Forages provide low-cost animal feed and feedstock for bioenergy, conserve soil and water resources, and help to mitigate man’s impact on the environment. Increasing the utilization of forages through greater understanding of the animal-plant-environment interface leads to more informed decisions regarding management protocol development for capitalizing on forage’s beneficial effects to a safe and nutritious food supply, sustainability of rural communities and the environment at large. ARS animal scientists working to improve the sustainability, productivity and competitiveness of forage-based enterprises are addressing the effects of toxic endophyte (fungus)-infected tall fescue, the most abundant forage of the Transition Zone of the Eastern half of the U.S. This forage is estimated to cost forage-animal producers nearly one billion dollars annually via lost animal production and health related issues. In the past year, these scientists have completed a 2 year study examining the benefit of suppressing the emergence of tall fescue seed heads (the most toxic portion of the plant) in reducing the incidence of toxicosis (i.e., fescue toxicosis) in grazing steers. They successfully showed that application of a growth regulating herbicide to the forage, for suppressing seed head formation, improved steer weight gains and reduced the severity of the toxicosis. The data clearly demonstrate the importance of limiting grazing of seed heads. This is very exciting news in that development of management protocols using this technology will enhance stocker production in the Transition Zone, thereby improving rural community sustainability and reducing the need to use grain for red meat production. Further, ARS scientists at Lexington, KY have documented the presence of serotonin receptors in a peripheral blood vessel model of cattle and the importance of these in the expression of fescue toxicosis. It was found that cattle exhibiting fescue toxicosis had reduced vasoconstrictive activity (i.e., unable to properly regulate blood flow) via select serotonin receptors. The animal’s inability to regulate blood supply (think of this as similar to a malfunction in the cooling system of an automobile) to its peripheral tissues leads the animal to be susceptible to heat and/or cold stress. Both reduce the animal’s productive efficiency, thereby increasing the cost of production leading to reduced sustainability of operations and any subsequent benefits rural communities and the environment might have realized. A very sensitive analytical method for detecting the endophyte toxicants in both animal and plant tissues was largely completed. This analytical method offers the opportunity to specifically track the disposition of the toxicants in animal tissues to assess potential food safety concerns raised by stakeholders. Surgical implantation of rumen cannulas in 7 goats was completed. These cannulas facilitate ready access to the goat’s rumen environment allowing in depth study of how the microbes of the rumen contribute to both the animal’s health and productivity as well as nutrient utilization and excretion (the latter important to environmental sustainability).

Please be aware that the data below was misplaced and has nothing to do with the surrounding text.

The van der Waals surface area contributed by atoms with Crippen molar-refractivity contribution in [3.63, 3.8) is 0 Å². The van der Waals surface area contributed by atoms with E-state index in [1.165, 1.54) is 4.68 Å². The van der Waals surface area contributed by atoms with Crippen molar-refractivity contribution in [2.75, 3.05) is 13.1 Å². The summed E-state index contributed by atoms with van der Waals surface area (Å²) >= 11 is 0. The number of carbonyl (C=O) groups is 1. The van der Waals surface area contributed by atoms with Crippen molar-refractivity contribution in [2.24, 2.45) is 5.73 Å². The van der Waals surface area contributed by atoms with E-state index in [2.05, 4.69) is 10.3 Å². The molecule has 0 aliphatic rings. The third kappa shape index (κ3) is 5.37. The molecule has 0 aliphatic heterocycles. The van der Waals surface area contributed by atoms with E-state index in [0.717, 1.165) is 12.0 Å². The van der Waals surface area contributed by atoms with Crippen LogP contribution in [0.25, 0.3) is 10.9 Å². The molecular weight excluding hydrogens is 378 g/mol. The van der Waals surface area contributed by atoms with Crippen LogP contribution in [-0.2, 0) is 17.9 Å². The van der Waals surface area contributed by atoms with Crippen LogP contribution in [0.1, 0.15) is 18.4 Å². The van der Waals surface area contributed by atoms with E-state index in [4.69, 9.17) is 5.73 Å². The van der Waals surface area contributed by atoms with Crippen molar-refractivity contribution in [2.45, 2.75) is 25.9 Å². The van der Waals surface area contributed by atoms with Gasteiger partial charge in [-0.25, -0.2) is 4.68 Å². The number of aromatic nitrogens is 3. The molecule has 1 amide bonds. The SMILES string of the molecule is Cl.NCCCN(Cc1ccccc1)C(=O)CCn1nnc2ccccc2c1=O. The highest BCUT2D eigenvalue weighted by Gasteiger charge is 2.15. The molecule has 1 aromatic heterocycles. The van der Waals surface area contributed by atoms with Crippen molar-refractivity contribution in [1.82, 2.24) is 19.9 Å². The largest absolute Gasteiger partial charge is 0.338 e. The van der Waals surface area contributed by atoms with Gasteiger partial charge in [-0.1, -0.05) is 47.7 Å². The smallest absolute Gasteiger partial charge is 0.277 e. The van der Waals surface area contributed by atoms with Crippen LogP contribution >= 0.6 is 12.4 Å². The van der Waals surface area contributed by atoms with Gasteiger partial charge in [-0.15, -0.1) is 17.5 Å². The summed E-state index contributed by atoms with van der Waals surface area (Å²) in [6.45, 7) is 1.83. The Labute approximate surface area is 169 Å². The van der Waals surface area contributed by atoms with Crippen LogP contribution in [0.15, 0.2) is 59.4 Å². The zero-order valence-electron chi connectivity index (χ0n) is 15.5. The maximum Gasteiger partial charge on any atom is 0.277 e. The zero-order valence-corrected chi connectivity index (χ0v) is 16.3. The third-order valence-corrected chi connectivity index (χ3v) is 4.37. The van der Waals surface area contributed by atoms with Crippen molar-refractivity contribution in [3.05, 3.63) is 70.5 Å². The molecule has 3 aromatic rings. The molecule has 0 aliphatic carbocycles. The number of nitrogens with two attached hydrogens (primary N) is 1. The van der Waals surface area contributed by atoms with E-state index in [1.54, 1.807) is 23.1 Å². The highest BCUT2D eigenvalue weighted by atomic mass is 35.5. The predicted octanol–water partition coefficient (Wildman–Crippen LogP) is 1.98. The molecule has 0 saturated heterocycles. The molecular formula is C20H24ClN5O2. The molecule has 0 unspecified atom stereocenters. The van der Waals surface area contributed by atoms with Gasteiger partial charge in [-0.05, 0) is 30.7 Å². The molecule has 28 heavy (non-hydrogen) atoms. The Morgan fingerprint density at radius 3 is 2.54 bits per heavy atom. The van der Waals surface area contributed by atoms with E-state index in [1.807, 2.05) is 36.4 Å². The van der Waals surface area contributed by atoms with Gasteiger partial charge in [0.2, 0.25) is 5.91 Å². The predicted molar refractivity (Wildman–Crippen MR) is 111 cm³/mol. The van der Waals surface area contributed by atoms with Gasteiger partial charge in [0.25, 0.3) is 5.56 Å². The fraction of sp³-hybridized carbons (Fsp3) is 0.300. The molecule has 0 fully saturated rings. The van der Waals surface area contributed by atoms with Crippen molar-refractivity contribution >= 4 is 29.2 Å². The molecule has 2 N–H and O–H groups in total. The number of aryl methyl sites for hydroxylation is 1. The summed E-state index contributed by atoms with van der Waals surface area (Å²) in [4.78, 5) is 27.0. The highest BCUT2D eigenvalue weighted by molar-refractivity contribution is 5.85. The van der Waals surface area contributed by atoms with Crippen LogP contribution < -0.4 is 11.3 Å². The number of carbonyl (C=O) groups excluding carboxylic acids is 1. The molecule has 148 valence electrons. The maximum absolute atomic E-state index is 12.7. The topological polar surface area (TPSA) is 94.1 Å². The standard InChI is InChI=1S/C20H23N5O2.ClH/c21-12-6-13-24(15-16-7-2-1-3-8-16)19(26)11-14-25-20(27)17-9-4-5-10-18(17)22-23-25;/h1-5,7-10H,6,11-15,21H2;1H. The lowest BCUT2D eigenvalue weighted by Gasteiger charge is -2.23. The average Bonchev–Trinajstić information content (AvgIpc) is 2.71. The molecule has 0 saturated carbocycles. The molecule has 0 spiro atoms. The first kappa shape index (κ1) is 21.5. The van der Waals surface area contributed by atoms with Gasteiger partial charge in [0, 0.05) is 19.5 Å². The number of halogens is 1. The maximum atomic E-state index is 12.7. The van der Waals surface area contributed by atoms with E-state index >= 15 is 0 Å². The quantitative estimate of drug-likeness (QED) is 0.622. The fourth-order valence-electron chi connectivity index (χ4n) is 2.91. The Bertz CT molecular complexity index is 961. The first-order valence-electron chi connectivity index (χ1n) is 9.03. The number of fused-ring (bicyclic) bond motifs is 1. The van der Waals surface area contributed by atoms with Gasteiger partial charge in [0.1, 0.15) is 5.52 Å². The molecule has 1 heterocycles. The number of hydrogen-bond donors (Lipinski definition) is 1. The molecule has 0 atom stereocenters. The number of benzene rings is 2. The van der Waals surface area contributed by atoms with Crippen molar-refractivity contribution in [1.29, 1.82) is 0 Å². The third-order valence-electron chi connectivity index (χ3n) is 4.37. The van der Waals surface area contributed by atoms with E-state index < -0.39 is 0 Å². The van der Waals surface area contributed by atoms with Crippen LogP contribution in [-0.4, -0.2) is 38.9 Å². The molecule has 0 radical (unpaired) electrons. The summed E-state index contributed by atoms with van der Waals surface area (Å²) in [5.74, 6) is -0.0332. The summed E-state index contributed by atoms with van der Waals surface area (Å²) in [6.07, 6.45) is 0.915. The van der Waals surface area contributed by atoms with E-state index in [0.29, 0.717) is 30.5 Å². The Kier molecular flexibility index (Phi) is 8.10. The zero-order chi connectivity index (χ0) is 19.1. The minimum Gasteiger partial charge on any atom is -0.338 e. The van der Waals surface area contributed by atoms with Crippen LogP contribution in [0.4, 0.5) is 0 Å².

1. A solution for baldness: toxic endophyte-infected tall fescue induces summer hair growth in grazing cattle. Heat stress is a major problem for cattle grazing toxic endophyte-infected tall fescue pastures. It is now widely accepted that compromised blood flow to the peripheral tissues, due to ergot alkaloids in toxic endophyte-infected tall fescue, in intoxicated cattle is a major contributor to increased risk of heat stress. However, these intoxicated cattle also have characteristically long rough hair coats during the summer that may exacerbate the heat stress risks. ARS animal scientists at Lexington, KY, conducted a study to determine the effects of toxic endophyte-infected tall fescue on hair growth and retention and subsequent implications for heat stress risk. They showed that the rough hair coats of cattle grazing toxic endophyte-infected tall fescue in the summer are composed of hair that is both retained from the winter hair coat and hair that is stimulated to grow to excessive lengths during the summer. In fact, a high proportion of the hair coat was surprisingly composed of hairs that emerged during increasing day lengths during the spring and early summer. Whereas, non-intoxicated cattle (short slick hair coats) or cattle that had been sheered of hair had reduced indications of heat intolerance; the rough and shaggy hair coats on cattle grazing toxic endophyte-infected tall fescue during the summer further exasperated the hyperthermia expressed by intoxicated cattle as ambient temperature and humidity increased. These data provide a potential target for intervention in the intoxication. The increased vulnerability to heat stress by cattle that graze endophyte-infected fescue during the summer may be mitigated with the development of technologies that inhibit the disruption of hair follicle activity caused by ergot alkaloids.